Tuesday, January 01, 2019

Tonight's Movies: Young Pioneers (1976) and Young Pioneers' Christmas (1976) - Kino Lorber DVD Reviews

Two favorite TV-movies of the '70s, YOUNG PIONEERS (1976) and YOUNG PIONEERS' CHRISTMAS (1976), were recently released on DVD by Kino Lorber.

I first saw these films when I was in my early teens; YOUNG PIONEERS debuted in March 1976, with YOUNG PIONEERS' CHRISTMAS following that December. I fell in love with the movies but in those days had to wait and hope for reruns in order to see them again.

Eighteen years ago, according to Amazon, I was able to acquire the films on VHS tapes. I assumed that might be the only format in which I would ever own the movies, so I greeted the news of their DVD release with joy and amazement.

YOUNG PIONEERS was based on Rose Wilder Lane's classic 1933 novel LET THE HURRICANE ROAR. Like her mother Laura Ingalls Wilder's LITTLE HOUSE IN THE BIG WOODS, published in 1932, LET THE HURRICANE ROAR focused on the real family of Charles and Caroline Ingalls. Some of the incidents (grasshoppers!) in LET THE HURRICANE ROAR/YOUNG PIONEERS story will thus also be familiar to readers of the LITTLE HOUSE books.

With the LITTLE HOUSE ON THE PRAIRIE TV series in its second season on NBC at the time YOUNG PIONEERS first aired, it obviously wouldn't do to have a different Charles and Caroline Ingalls on another network (ABC), so LET THE HURRICANE ROAR was renamed YOUNG PIONEERS and Charles and Caroline Ingalls became David and Molly Beaton. In the ensuing years Lane's book has been republished multiple times using the title YOUNG PIONEERS and the renamed characters.

YOUNG PIONEERS begins on the 16th birthday of Molly (Linda Purl), which is also her wedding day to 18-year-old David Beaton (Roger Kern). The young couple immediately leave their families for Dakota Territory, where they file a homestead claim.

David and Molly's courage and tenacity is challenged as they deal with myriad difficulties: Overpriced goods and dwindling funds, the death of a horse, living in a sod house, blizzards, giving birth in the middle of nowhere, and worst of all, crop-destroying grasshoppers.

In the later film, YOUNG PIONEERS' CHRISTMAS, they deal with the biggest crisis of all, coping with the recent passing of their baby boy. They must relearn how to communicate with one another in the wake of their grief and find meaning in life once more.

For me the standout in these films has always been the sensitive performance of 20-year-old actress Purl as shy but determined Molly. Some of the nuances of her line readings have stayed with me all these years; I really love her in these films, which began a lifelong interest in her career, though these movies will always be my favorites of her work.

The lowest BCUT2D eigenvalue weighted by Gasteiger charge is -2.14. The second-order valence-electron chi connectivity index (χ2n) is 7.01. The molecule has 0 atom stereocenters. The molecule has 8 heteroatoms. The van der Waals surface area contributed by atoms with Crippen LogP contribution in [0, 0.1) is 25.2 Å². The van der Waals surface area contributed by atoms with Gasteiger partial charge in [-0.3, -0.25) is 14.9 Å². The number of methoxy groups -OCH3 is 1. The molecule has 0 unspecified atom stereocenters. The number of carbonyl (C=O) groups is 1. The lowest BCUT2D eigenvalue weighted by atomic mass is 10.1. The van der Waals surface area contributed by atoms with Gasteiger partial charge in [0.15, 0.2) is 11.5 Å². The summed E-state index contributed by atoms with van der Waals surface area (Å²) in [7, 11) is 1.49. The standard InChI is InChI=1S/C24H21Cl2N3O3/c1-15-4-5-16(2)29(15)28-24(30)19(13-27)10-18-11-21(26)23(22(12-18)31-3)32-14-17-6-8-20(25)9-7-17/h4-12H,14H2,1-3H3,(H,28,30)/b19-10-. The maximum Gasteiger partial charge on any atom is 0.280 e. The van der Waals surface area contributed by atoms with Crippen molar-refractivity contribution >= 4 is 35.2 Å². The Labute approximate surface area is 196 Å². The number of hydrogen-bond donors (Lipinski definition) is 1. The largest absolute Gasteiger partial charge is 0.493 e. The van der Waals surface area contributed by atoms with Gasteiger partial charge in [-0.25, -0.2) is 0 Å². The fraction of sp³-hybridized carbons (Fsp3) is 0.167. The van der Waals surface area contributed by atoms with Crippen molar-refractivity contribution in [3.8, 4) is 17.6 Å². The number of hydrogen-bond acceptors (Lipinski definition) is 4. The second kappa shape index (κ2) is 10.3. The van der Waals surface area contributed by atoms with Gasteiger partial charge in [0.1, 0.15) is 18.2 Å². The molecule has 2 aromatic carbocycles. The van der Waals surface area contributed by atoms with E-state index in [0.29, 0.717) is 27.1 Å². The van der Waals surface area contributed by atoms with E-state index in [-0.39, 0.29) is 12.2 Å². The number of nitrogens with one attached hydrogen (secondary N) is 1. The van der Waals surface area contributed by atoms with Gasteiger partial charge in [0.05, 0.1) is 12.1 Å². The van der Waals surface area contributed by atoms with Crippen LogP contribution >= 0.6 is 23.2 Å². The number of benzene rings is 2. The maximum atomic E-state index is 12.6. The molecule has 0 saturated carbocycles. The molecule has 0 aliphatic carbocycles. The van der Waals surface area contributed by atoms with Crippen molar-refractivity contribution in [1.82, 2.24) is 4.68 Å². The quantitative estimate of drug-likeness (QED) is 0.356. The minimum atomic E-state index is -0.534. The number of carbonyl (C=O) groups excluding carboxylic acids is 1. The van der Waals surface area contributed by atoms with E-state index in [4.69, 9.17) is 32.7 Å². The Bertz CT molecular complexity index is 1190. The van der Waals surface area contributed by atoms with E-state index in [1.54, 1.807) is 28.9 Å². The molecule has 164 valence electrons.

As Molly says near the beginning of YOUNG PIONEERS, she can't quite believe that David has chosen her as his wife, but she's thrilled and wants to be the best wife possible. This includes stubbornly risking it all, refusing to leave either him or the claim in the winter, even when it would really be the smart thing to do.

The rest of the cast members are all good, especially Kern as exuberant David, but in the end the films' success comes down to the strength of the stories and Purl's acting.

A pre-AIRPLANE! (1980) Robert Hays plays the Beatons' friend Dan, with Robert Donner as neighbor Mr. Peters. Mr. Peters' daughter Nettie is played by Shelly Juttner in the first film and Kay Kimler in the second.

Both films were directed by Michael O'Herlihy and filmed by Robert L. Morrison, with location shooting in Arizona. They run 97 and 100 minutes, respectively.

In 1978 YOUNG PIONEERS became a very short-lived series, with three episodes airing on ABC in April 1978. I would certainly love to get my hands on those as well!

A footnote: A handful of years later I had the chance to see Purl and Kern starring with Nicholas Pryor in an excellent Equity waiver stage production of Ibsen's A DOLL HOUSE in the Los Angeles area. Today Purl is busy as a cabaret singer. She sometimes performs with Desi Arnaz Jr., to whom she was briefly married in the early '80s.

The DVD print quality is fairly grainy at times, with a minor blip or two where commercial breaks fell, but I can't say any of that worried me very much; I'm simply grateful to have them on DVD! The lone extras are trailers for another pair of films available from Kino Lorber.

Please note that these are "DVD only" releases by Kino Lorber; I suspect the prints wouldn't have stood up to high-definition Blu-ray releases, and realistically these films, though wonderful, may not have the retail audience to justify the additional work needed for a Blu-ray.

My gratitude to Kino Lorber for making these films available once more!

Thanks to Kino Lorber for providing review copies of these DVDs.


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